References Top

1.Karver SB, Berger J. Advanced care planning - Empowering patients for a peaceful death. Asian Pac J Cancer Prev 2010;11 Suppl 1:23-5.  Back to cited text no. 1
2.Dula A, Williams S. When race matters. Clin Geriatr Med 2005;21:239-53.  Back to cited text no. 2
3.Menec VH, Nowicki S, Kalischuk A. Transfers to acute care hospitals at the end of life: Do rural/remote regions differ from urban regions? Rural Remote Health 2010;10:1281.  Back to cited text no. 3
4.Palda VA, Bowman KW, McLean RF, Chapman MG. "Futile" care: Do we provide it? Why? A semistructured, Canada-wide survey of intensive care unit doctors and nurses. J Crit Care 2005;20:207-13.  Back to cited text no. 4
5.Goodman E. Die the way you want to: Taking charge of your last days eases everyone's burden, 2012. Available from: http://hbr.org/2012/01/tackling-social-problems/ar/pr.  Back to cited text no. 5
6.Zhang B, Wright AA, Huskamp HA, Nilsson ME, Maciejewski ML, Earle CC, et al. Health care costs in the last week of life: Associations with end-of-life conversations. Arch Intern Med 2009;169:480-8.  Back to cited text no. 6
7.Balaban RB. A physician's guide to talking about end-of-life care. J Gen Intern Med 2000;15:195-200.  Back to cited text no. 7
8.Tulsky JA, Fischer GS, Rose MR, Arnold RM. Opening the black box: How do physicians communicate about advance directives? Ann Intern Med 1998;129:441-9.  Back to cited text no. 8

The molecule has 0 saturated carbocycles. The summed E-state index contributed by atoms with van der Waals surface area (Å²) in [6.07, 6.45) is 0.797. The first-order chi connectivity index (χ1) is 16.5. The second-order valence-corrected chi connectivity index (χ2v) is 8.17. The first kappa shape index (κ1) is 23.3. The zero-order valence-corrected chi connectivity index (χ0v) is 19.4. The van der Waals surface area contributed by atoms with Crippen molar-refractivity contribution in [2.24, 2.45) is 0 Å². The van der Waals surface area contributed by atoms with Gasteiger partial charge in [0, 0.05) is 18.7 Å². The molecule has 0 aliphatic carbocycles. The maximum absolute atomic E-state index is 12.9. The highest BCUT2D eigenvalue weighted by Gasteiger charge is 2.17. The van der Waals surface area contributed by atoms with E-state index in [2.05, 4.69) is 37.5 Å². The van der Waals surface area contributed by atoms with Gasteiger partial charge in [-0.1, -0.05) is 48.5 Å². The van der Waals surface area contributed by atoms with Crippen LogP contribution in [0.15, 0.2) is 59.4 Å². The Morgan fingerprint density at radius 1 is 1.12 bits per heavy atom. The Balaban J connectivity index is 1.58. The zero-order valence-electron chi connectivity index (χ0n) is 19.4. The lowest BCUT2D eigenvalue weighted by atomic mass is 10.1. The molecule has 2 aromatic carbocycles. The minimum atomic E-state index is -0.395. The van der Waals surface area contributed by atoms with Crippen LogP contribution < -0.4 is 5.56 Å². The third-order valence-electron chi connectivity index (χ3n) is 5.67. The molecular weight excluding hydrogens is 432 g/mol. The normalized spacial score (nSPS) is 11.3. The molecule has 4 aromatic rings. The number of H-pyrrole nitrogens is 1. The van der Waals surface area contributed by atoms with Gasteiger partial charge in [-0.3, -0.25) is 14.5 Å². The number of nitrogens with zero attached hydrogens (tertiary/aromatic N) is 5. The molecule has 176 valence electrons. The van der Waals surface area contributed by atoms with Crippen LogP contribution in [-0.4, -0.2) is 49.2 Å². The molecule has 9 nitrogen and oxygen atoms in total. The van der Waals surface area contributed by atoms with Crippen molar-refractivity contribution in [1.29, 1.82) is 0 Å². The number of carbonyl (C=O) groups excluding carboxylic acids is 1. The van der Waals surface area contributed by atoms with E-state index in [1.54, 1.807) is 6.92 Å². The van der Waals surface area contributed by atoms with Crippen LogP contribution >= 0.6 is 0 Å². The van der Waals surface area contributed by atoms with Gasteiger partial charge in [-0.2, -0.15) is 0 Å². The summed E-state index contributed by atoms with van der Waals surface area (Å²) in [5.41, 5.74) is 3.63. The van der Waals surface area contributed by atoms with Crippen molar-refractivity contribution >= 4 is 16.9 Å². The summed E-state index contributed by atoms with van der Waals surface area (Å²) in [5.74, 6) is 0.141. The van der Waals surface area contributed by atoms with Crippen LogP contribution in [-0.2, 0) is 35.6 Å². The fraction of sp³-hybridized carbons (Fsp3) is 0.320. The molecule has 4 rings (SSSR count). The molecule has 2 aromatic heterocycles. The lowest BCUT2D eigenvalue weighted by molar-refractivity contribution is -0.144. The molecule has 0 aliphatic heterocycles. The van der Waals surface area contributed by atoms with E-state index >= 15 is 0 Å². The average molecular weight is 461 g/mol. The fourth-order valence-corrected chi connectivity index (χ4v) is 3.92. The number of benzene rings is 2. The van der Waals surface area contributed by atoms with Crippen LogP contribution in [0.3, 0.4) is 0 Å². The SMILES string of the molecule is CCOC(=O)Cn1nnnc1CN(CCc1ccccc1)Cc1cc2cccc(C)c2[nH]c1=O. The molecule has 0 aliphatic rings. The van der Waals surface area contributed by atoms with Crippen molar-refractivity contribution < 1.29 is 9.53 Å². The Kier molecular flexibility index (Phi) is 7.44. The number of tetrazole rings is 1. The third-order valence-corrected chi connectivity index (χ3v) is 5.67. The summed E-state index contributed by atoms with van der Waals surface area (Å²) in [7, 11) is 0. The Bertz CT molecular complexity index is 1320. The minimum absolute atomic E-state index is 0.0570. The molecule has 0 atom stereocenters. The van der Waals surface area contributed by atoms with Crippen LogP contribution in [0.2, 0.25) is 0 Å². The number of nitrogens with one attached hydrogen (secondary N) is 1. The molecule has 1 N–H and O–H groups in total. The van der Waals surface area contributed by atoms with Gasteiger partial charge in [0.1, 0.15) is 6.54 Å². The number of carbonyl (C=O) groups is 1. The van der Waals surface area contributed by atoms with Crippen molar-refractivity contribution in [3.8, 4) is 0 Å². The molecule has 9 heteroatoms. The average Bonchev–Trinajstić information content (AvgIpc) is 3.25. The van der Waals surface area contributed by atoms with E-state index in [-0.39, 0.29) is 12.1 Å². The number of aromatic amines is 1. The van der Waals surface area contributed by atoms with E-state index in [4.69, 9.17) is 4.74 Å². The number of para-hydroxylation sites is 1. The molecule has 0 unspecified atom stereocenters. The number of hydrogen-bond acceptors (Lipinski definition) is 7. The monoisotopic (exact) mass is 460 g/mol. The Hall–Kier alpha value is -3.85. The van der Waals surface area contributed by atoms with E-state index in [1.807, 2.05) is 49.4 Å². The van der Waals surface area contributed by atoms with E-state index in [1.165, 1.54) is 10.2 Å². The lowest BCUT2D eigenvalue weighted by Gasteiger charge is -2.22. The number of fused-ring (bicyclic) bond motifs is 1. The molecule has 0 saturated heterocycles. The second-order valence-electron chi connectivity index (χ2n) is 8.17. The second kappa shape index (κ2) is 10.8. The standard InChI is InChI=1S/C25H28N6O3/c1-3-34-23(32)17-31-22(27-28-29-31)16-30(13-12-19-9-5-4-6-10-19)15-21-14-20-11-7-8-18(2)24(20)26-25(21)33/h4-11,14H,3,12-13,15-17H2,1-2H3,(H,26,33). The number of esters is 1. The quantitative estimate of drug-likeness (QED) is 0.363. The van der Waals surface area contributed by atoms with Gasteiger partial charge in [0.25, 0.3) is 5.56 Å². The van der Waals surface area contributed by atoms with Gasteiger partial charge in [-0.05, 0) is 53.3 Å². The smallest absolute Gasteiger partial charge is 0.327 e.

9.Smucker WD, Ditto PH, Moore KA, Druley JA, Danks JH, Townsend A. Elderly outpatients respond favorably to a physician-initiated advance directive discussion. J Am Board Fam Pract 1993;6:473-82.  Back to cited text no. 9
10.Matsui M. Effectiveness of end-of-life education among community-dwelling older adults. Nurs Ethics 2010;17:363-72.  Back to cited text no. 10
11.Carr D, Khodyakov D. End-of-life health care planning among young-old adults: An assessment of psychosocial influences. J Gerontol B Psychol Sci Soc Sci 2007;62:S135-41.  Back to cited text no. 11
12.Carr D. "I don't want to die like that ...": The impact of significant others' death quality on advance care planning. Gerontologist 2012;52:770-81.  Back to cited text no. 12


  [Figure 1]

  [Table 1]

This article has been cited by
1 Face-to-face communication between patients and family physicians in Canada: A scoping review
Alana Armas,Samantha B. Meyer,Kitty K. Corbett,Alex R. Pearce
Patient Education and Counseling. 2017;
[Pubmed] | [DOI]


Similar in PUBMED
   Search Pubmed for
   Search in Google Scholar for
 Related articles
Access Statistics
Email Alert *
Add to My List *
* Registration required (free)

  In this article
Objectives and M...
Discussions and ...
Article Figures
Article Tables

 Article Access Statistics
    PDF Downloaded288    
    Comments [Add]    
    Cited by others 1    

Recommend this journal